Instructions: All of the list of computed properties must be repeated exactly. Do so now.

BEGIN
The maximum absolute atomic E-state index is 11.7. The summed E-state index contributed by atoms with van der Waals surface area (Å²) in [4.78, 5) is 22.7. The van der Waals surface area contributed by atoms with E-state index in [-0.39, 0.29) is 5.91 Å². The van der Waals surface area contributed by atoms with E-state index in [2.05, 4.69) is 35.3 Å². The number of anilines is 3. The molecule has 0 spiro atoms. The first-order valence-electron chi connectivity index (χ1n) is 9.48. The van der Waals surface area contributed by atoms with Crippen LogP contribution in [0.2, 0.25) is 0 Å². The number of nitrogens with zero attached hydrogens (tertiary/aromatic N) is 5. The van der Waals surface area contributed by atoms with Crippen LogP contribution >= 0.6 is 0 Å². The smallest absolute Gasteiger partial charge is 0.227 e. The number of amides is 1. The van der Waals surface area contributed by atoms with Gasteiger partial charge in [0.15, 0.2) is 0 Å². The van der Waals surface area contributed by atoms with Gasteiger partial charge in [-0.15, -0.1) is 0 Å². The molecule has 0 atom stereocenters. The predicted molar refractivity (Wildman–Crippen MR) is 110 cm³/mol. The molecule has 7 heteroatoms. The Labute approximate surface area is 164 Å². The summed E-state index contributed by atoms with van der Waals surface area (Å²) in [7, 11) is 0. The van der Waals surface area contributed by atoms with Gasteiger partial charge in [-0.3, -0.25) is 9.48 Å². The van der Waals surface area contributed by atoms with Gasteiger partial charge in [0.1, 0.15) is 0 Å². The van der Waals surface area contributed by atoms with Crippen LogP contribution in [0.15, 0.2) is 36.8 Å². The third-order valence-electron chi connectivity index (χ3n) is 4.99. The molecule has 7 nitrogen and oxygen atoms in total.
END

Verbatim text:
The maximum absolute atomic E-state index is 11.7. The summed E-state index contributed by atoms with van der Waals surface area (Å²) in [4.78, 5) is 22.7. The van der Waals surface area contributed by atoms with E-state index in [-0.39, 0.29) is 5.91 Å². The van der Waals surface area contributed by atoms with E-state index in [2.05, 4.69) is 35.3 Å². The number of anilines is 3. The molecule has 0 spiro atoms. The first-order valence-electron chi connectivity index (χ1n) is 9.48. The van der Waals surface area contributed by atoms with Crippen LogP contribution in [0.2, 0.25) is 0 Å². The number of nitrogens with zero attached hydrogens (tertiary/aromatic N) is 5. The van der Waals surface area contributed by atoms with Crippen LogP contribution >= 0.6 is 0 Å². The smallest absolute Gasteiger partial charge is 0.227 e. The number of amides is 1. The van der Waals surface area contributed by atoms with Gasteiger partial charge in [0.15, 0.2) is 0 Å². The van der Waals surface area contributed by atoms with Gasteiger partial charge in [-0.15, -0.1) is 0 Å². The molecule has 0 atom stereocenters. The predicted molar refractivity (Wildman–Crippen MR) is 110 cm³/mol. The molecule has 7 heteroatoms. The Labute approximate surface area is 164 Å². The summed E-state index contributed by atoms with van der Waals surface area (Å²) in [7, 11) is 0. The van der Waals surface area contributed by atoms with Gasteiger partial charge in [-0.3, -0.25) is 9.48 Å². The van der Waals surface area contributed by atoms with Gasteiger partial charge in [0.1, 0.15) is 0 Å². The van der Waals surface area contributed by atoms with Crippen LogP contribution in [0.15, 0.2) is 36.8 Å². The third-order valence-electron chi connectivity index (χ3n) is 4.99. The molecule has 7 nitrogen and oxygen atoms in total.